“Blessed are the pure in heart, for they shall see God.” Matthew 5:8 (NKJ)
As a little girl, the second memory verse I learned (after “Jesus wept”) was the beatitude that we will examine today. I learned it quickly and adopted it as my favorite verse to recite at family dinner gatherings. I can’t explain how the choice of this verse came to be; perhaps my mother felt it would help in calming my mischievous spirit. Little did I realize that my mother’s teaching would lead to a fuller vision of God and His Kingdom.
Jesus was intentional in His teachings. His purposefulness is seen in His presentation of each of the beatitudes especially with the placement of this sixth beatitude, “Blessed are the pure in heart.” Jesus has to this point shared with His disciples key behaviors of those who enjoy the “happiness and satisfaction” of living by kingdom rules. The Beatitudes in unity and individually, radically flew in the face of how the world defined happiness, satisfaction, and success—poor in spirit, mourners, meek, merciful, hungry and thirsty. Today’s beatitude is no exception to this teaching pattern as it redefines purity and the resulting blessedness of “seeing God.”
In reading this beatitude today, one might comment on its simplicity in meaning and presentation. However, in the context of the 1st century, Jesus’ statement was revolutionary, for he presented it to a nation literally obsessed with purification laws and procedures (Lev. 11-15). Imagine the shock of hearing Jesus say, “Blessed are the pure in heart, for they shall see God.” “What does He mean by, “See God?’ No one, not even Moses, has ever seen Jehovah God!” The listeners’ minds must have raced to understand this new teaching, “Purity of heart and nothing else? No Jewish legal system or codes?” This alone was sufficient reason for the scribes and the Pharisees (who benefited from the current religious system) to desire Jesus’ death.
The importance of the heart in sustaining a relationship with God was not a new concept. In the Old Testament, the Lord described the heart, the seat of man’s affection, as “deceitful above all things and desperately wicked” (Jer. 17:9). David understood the importance of purity of heart as he pleaded with God to create a clean heart and renew a right spirit within him (Ps. 51:10). Who are the “pure in heart”? They are those who mourn the impurity of their hearts to the extent that they do what is needed to cleanse and purify it (Matt. 4:17; 1 John 1:9). When standing in the presence of Holy God, they understand their personal depravity and the need for forgiveness (Rom. 3:23); confession followed by repentance is the proper response in order to receive the blessedness of God’s kingdom. Purity of heart is only possible through a “contrite and meek” heart (Ps. 51:17; Is. 57:15).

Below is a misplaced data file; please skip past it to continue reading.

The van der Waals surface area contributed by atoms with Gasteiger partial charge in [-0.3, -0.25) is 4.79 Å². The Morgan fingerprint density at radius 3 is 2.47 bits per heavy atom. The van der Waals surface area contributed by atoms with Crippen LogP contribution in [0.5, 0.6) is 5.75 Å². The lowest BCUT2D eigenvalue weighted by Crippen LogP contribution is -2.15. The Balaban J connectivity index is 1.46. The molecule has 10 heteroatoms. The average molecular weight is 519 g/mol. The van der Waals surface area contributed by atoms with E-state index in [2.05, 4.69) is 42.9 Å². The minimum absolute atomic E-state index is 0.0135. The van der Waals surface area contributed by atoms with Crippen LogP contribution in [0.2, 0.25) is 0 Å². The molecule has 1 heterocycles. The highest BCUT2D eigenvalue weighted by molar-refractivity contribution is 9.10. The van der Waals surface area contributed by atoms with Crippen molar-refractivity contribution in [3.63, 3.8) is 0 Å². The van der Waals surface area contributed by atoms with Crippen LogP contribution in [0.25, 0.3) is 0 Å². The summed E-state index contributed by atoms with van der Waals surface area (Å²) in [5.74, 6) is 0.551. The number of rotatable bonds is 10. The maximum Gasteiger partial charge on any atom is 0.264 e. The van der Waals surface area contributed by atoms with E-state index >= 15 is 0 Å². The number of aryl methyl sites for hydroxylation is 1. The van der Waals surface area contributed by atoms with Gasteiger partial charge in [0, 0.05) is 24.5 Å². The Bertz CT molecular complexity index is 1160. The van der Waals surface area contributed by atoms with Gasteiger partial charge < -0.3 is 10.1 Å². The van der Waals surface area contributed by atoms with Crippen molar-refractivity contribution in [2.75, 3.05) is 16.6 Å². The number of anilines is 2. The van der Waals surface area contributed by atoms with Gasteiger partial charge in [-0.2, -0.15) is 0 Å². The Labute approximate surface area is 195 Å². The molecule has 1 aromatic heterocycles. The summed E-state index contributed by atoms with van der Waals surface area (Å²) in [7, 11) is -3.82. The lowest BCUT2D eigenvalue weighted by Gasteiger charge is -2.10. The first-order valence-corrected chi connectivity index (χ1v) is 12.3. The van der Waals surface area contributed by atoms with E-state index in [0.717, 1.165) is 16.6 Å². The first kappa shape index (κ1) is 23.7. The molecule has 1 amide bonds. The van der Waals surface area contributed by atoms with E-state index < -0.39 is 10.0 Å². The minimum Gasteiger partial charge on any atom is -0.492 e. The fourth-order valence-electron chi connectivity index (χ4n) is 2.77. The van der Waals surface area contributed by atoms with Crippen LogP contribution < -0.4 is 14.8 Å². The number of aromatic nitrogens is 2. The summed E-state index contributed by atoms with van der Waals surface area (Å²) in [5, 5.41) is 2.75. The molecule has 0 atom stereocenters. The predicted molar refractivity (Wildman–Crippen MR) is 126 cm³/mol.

Jesus’ stipulation of a “pure heart” as the requirement for “seeing God” was a challenge for a religious system that was founded on its outward practices. “Seeing God” in this beatitude is, to be sure, a reference to what will be achieved in future eternity when the saints, the pure in heart, are able to perceive the holy, righteous One enthroned in heaven (Rev. 5:11-14). However, like Moses who desired to see God’s face (Ex. 33:17-23), the pure in heart begin to have a glimpse of God even in this life. God is seen in His sovereign acts of mercy and grace in the life of both believers and nonbelievers (Matt. 5:45). God’s hand is seen in His providential work within the physical world—in its creation and its sustenance (Acts 17:28). God is seen in His transforming work in the hearts of sinners as God restores them to newness of life (Rom. 6:6-9).
Seeing God is a challenge for people living in the 21st century—both nonbelievers and believers. For nonbelievers, this is not surprising. Satan has blinded them from seeing the possibilities that Christ offers (John 3:3; 2 Cor. 4:4). Kingdom living is at enmity with a world that neither recognizes nor accepts the authority of God, the lordship of Christ, or the leading of the Holy Spirit. Unfortunately, believers aren’t always the best witnesses for kingdom living. For some believers the ability to achieve purity of heart seems impossible and unattainable. This thought is fueled by the incorrect belief that God is seeking external perfection and flawless behavior from believers. This is a trick of Satan to frustrate and discourage the believer’s efforts to live holy. For other believers, they simply choose to stay in their sin, unrepentant and spiritually impotent.
As children of God, we have everything we need to live pure and holy lives (2 Pet. 1:3; 1 John 3:2-3). The vision of God is clearly in our view (1 John 3:2-3). As we daily renew our minds through study of God’s Word, faithfully pray, and follow the leading of the Holy Spirit, our pursuit of purity becomes “second nature” and part of life lived in the kingdom of God. To those who pursue purity of the heart belongs the unclouded vision of God right now which will reach consummation when Christ returns (1 Cor. 13:12, 1 John 3:2). “Blessed are the pure in heart, for they shall see God.”
Prayer: Father God, we thank You for the simplicity of salvation and that we, through confession and faith, may see You in all your glory and majesty. Give us clean hearts that we might see You and witness to Your love, Your grace, and Your mercy.